And a lesson for me, too. The journey we’ve shared together as mother and son hasn’t always gone the way I planned or wanted – from controlled crying, to buying Wiggles albums, to fast food, to shoot-’em-up computer games. But as a parent, you can’t always stick to The Plan and there’s not much point beating yourself up when you don’t.

Today, my first born, with his shining eyes and his ready laugh – and who, incidentally, is still bathed in golden light – is turning eight years old.

Happy birthday, Mr Justice.

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The Pixie once developed a remarkable bond with a broken and rusty scooter I picked up from the hard rubbish and let her ride a short distance to see if it was worth buying her a new one of her own. A few months later, my husband found it down the side of the house and asked if he could use it to fashion a spare part for his motorbike (he’s a regular MacGyver, that one). The Pixie was outraged.

“Not Sparkly!!” she howled and proceeded to cry for half an hour. Yes, half an hour. Over a piece of scrap metal she’d only met for five minutes. And apparently given a name to.

So you can imagine we had to be very careful whenever we spoke in her presence about selling The Love Bus. In the end, we told her it had been “borrowed”. Which, when you think about it, is how the Love Bus’s new owner might like to think of our transaction if it ends up giving him half the trouble it gave us.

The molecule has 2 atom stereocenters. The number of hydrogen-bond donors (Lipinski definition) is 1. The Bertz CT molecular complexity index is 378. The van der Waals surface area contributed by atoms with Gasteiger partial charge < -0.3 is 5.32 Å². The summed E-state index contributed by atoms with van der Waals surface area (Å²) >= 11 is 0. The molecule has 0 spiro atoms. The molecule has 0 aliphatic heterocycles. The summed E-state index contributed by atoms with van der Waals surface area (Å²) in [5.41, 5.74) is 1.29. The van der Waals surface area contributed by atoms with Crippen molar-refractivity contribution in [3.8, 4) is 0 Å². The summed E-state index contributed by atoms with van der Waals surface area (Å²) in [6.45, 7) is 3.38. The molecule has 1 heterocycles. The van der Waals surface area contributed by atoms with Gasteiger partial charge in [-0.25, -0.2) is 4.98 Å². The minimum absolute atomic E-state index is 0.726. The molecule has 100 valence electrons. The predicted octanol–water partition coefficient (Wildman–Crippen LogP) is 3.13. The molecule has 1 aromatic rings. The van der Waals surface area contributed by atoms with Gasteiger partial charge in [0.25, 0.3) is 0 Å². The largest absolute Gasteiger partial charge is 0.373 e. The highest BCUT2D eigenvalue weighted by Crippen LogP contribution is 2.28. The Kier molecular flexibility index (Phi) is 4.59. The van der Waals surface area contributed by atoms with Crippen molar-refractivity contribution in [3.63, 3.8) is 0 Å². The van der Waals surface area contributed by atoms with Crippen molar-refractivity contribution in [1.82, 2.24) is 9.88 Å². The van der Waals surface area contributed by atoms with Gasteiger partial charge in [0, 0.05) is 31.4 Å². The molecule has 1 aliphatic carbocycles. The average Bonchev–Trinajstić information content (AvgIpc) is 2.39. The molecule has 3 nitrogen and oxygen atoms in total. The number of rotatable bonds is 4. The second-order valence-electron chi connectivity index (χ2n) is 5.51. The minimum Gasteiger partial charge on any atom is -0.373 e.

Anyway, I realised the other day that I hadn’t blogged about the Love Bus since January’s ‘Trouble‘ post – mostly because it had cast a long dark shadow on my very soul (and the front lawn). And, indeed, I realised that there are many things that I blog about and then never mention again.

So it’s time to do a kind of ‘end of the (Australian) tax year inventory’ – an NDM ‘State Of The Union’, if you will.

For the record:

My hair hasn’t faded, despite multiple washes in anti-dandruff shampoo, and my beige skunk stripe is coming along nicely, thank you very much. Many of my friends have said they like the new colour on me but my husband has never – and will never – speak of it. It’s like my hair is dead to him. I suspect that in his heart of hearts, he just wants me to have long blonde hair – which might come as a huge surprise to anyone who actually knows me. I’m just not a ‘long blonde hair’ kind of girl…

My husband still has a beard and, quite possibly, will continue to have one until I have grown my hair long and blonde.

Thanks to Madame Zap’s enlightening comment on my post ‘My Husband Vs. The State Revenue Office‘, we received a refund cheque for $605 a couple of weeks ago. Interestingly enough they made the cheque out to my husband, even though it had been I (in my capacity as equal owner of the property in question) who had written all the correspondence and made all the phone calls to precipitate that cheque’s sweet arrival. Either they had read my post and been a’feared of my husband’s litigatious wrath, or they’re still stuck in the 1950s. I’ll let you be the judge.